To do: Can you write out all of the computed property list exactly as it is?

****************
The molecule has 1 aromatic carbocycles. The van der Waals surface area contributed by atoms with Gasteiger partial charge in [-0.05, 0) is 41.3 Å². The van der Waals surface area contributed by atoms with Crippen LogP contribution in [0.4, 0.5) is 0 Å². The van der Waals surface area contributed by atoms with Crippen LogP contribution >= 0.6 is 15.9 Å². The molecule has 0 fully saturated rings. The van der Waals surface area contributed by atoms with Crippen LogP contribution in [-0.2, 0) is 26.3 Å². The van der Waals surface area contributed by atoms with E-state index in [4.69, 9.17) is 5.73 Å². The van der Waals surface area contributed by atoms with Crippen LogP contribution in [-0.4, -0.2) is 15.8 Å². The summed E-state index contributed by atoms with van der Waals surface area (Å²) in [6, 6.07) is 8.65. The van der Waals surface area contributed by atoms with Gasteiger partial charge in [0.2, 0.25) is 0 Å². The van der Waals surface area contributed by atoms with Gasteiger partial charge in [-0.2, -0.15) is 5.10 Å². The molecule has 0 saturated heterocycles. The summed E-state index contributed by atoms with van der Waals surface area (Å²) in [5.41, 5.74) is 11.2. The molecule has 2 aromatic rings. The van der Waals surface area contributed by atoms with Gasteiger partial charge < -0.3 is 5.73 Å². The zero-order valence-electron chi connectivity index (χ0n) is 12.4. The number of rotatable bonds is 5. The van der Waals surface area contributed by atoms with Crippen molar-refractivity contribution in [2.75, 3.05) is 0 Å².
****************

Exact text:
The molecule has 1 aromatic carbocycles. The van der Waals surface area contributed by atoms with Gasteiger partial charge in [-0.05, 0) is 41.3 Å². The van der Waals surface area contributed by atoms with Crippen LogP contribution in [0.4, 0.5) is 0 Å². The van der Waals surface area contributed by atoms with Crippen LogP contribution >= 0.6 is 15.9 Å². The molecule has 0 fully saturated rings. The van der Waals surface area contributed by atoms with Crippen LogP contribution in [-0.2, 0) is 26.3 Å². The van der Waals surface area contributed by atoms with E-state index in [4.69, 9.17) is 5.73 Å². The van der Waals surface area contributed by atoms with Crippen LogP contribution in [-0.4, -0.2) is 15.8 Å². The summed E-state index contributed by atoms with van der Waals surface area (Å²) in [6, 6.07) is 8.65. The van der Waals surface area contributed by atoms with Gasteiger partial charge in [0.2, 0.25) is 0 Å². The van der Waals surface area contributed by atoms with Gasteiger partial charge in [-0.2, -0.15) is 5.10 Å². The molecule has 0 saturated heterocycles. The summed E-state index contributed by atoms with van der Waals surface area (Å²) in [5.41, 5.74) is 11.2. The molecule has 2 aromatic rings. The van der Waals surface area contributed by atoms with Gasteiger partial charge < -0.3 is 5.73 Å². The zero-order valence-electron chi connectivity index (χ0n) is 12.4. The number of rotatable bonds is 5. The van der Waals surface area contributed by atoms with Crippen molar-refractivity contribution in [2.75, 3.05) is 0 Å².